Study Suggests Sport Injury Risk Rises on Colder Game Days
About the Sport Injury Study
Previous research and efforts to reduce concussion rates have dealt with internal factors such as helmet design. However, Canadian researchers have recently released a study arguing that external factors, such as the weather, may be equally important to consider in the effort to protect football players from life-threatening head injuries.
In this study, published in the Orthopedic Journal of Sports Medicine, lead study author Dr. David Lawrence and his team from the St. Michaels Hospital in Toronto evaluated the risk factors linked with the five most common NFL injuries during two regular seasons spanning 2012 through 2014.
According to the release, researchers analyzed playing surface, climate factors, travel times, and game outcomes. These researchers discovered that in colder weather NFL players were at a two-fold greater risk of concussions and a one-and-a-half times greater risk of ankle injuries. During this study period, a higher percentage of injuries were observed at 50 degrees Fahrenheit or colder, while fewer were reported in temperatures in excess of 70 degrees.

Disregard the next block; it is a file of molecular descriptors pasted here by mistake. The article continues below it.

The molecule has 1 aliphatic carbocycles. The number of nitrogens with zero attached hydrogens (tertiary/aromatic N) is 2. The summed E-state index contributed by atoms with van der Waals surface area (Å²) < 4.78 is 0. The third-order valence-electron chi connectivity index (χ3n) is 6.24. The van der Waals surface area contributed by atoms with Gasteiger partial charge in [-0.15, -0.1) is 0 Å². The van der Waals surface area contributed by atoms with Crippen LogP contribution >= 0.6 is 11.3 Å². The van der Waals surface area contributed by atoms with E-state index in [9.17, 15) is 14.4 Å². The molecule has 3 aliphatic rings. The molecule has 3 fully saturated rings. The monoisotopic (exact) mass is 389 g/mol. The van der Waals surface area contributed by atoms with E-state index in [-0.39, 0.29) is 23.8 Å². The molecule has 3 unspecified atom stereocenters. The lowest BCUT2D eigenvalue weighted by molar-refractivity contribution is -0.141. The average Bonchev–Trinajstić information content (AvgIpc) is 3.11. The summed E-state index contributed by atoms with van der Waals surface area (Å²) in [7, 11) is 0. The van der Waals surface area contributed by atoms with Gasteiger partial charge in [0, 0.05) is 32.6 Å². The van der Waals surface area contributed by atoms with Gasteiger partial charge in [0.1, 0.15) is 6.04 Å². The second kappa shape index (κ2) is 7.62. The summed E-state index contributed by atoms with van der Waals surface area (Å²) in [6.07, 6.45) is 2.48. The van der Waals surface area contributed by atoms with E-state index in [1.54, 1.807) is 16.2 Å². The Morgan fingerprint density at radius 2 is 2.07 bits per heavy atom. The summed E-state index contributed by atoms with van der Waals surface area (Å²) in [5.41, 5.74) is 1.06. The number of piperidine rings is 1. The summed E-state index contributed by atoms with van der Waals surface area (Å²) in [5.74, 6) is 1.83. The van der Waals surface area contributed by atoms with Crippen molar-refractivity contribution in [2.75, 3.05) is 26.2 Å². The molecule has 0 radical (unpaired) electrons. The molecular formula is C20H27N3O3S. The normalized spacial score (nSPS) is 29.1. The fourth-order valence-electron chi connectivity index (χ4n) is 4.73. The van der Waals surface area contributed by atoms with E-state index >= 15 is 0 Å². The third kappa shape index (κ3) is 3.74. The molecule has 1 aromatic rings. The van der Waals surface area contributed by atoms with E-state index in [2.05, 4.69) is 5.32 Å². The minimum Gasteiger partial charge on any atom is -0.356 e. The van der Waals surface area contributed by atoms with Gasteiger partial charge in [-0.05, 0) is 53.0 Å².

Speculations Made from the Study
Lawrence notes that the research regarding external risk factors in coordination with injuries in the NFL is slim. Given that this recent study if one of the first to inspect those variables, he admits that currently they can only speculate on the underlying causes for the associations his team observed with specific injuries on game days.
The majority of the injuries reported were knee-related, followed by ankle, hamstring, and shoulder injuries. Throughout the study period, concussions were least commonly reported injury. Lawrence further speculated that fewer concussions may have been reported in hot weather due to the symptoms being mistaken by players and aides for heat-related illnesses.
He also commented that colder temperatures reduce equipment elasticity, potentially increasing the impact force.